G=\sqrt[n]{\prod\limits_{i=1}^{n}x_i}=(\prod\limits_{i=1}^{n}x_i)^{\frac{1}{n}}

So, we could calculate that as it is, by finding the product of our ten numbers (4,541,693,011,128,000, over 4½ quadrillion) and then the 10th root of that (36.789). Which is fine. But if we had any more numbers, my calculator would overflow, and sometimes you need to calculate the geometric mean of hundreds of numbers. To avoid having to use a computer with a googol bytes of memory, we take advantage of logarithms.

If you took pre-calculus with Mr. Kawamura, you might remember—will remember, considering how much he drilled it into our heads—that \log (x\cdot y)=\log x + \log y. What this means is that you can turn a product into a sum, which is a lot easier to deal with. So what we do is take the natural log*** of both sides of the equation, giving us

\ln G= \frac{\sum\limits_{i=1}^{n}\ln x_i}{n}

Which is a hell of a lot easier to calculate.

So let’s go back to our example data set. The natural logarithms of the items are {1.946, 2.197, 3.367, 3.689, 3.738, 3.738, 4.174, 4.248, 4.466, 4.489}. The sum of those is 36.052, which divided by 10 gives us \ln G=3.6052. But that’s only the natural log of G, so now we have to reverse the logarithm by finding e^{3.6052}, which turns out to be 36.789.

By now it should be obvious that the means for this dataset are not the same. To review, we’ve got:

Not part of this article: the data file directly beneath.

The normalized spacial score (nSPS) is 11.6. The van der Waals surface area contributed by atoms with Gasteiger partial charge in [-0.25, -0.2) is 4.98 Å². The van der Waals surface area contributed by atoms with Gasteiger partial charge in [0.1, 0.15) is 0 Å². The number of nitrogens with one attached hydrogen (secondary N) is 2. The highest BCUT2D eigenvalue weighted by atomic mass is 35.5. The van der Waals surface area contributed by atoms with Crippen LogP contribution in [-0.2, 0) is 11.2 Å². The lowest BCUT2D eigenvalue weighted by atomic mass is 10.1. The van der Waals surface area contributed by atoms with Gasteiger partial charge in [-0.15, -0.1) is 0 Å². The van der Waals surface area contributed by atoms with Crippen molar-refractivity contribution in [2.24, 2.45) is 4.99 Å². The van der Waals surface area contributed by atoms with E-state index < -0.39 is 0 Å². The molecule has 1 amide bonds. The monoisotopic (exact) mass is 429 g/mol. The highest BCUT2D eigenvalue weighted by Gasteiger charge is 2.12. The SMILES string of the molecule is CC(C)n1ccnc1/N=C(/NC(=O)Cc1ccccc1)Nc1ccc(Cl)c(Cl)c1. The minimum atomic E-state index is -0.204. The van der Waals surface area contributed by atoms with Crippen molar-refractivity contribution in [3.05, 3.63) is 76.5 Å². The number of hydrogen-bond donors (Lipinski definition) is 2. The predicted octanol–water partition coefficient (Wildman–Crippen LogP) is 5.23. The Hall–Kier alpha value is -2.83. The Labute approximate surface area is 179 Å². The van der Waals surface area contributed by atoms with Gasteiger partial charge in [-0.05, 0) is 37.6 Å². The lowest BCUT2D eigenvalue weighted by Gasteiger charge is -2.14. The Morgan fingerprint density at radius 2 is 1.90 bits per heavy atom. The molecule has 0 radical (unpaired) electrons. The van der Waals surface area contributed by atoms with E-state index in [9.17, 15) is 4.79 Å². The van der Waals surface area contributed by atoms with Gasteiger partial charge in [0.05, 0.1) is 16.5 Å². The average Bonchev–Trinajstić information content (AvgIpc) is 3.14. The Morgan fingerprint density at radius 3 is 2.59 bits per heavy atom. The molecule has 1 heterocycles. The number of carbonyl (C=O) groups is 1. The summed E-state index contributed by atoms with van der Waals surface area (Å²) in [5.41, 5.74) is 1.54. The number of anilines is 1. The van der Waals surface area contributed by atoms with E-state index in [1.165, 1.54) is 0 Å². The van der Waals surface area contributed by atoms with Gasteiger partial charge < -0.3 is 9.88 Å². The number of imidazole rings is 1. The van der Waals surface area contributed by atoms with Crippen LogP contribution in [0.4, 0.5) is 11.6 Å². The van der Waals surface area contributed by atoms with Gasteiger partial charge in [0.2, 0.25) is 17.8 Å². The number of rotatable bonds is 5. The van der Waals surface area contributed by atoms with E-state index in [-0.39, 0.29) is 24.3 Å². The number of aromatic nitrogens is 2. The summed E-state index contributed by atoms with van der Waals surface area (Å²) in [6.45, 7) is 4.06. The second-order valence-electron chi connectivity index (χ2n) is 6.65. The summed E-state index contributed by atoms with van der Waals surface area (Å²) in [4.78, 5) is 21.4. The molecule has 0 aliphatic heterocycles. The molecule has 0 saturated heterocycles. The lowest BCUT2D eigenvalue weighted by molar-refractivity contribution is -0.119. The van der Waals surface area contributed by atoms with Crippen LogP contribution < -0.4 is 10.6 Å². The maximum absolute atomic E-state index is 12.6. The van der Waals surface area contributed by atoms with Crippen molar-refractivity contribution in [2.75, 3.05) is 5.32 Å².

Mean Type Mean
Arithmetic 48
Harmonic 24.186
Quadratic 55.42
Geometric 36.789

In other words, H < G < \bar{x} < x_{RMS}. And this is always true. (Unless all of your items are equal, in which case you wouldn’t bother calculating a mean, now would you?)

Generic f-mean

Now you may be seeing a pattern here. All of these different means follow basically the same form. This form is called the generic f-mean. It can be described thusly:

\bar{x}(f) = f^{-1}(\frac{\sum\limits_{i=1}{n}f(x_i)}{n})

The only real restriction on this is that f be an invertible function. So you could go wild with this. You could use f(x)=\sin (x) (for -½π < x < ½π). You could use f(x) = \frac{xe^{-x^2}}{x^2+x}. Hell, you could use f(x) = \int_0^1 3^x.

I’m not really sure what to write in conclusion, other than “means are cool!” so I’ll just leave it here. In a while I’ll come back to this topic. Coming up Wednesday, though, is a post on sample sizes and why (some) psychologists are stupid.

*Incidentally, were you to do this by hand and round as I did to the thousandth place, the math doesn’t add up exactly because of rounding errors.

**1.0 cookies****, redeemable by mail!

***You can actually use any base you want for the logarithm, since we’ll be reversing it. I just use ln since I’m a biology geek and e turns up a lot more than 10.

****With a 95% margin of error of 2.0 cookies.

Resources

Random.org Where I got the example dataset.

Mean at Wikipedia

Statistics Calculators Includes calculators for all of the means (other than the generic f-mean) that I discussed here.

\LaTeX on WordPress How I did all the equations.

Advertisements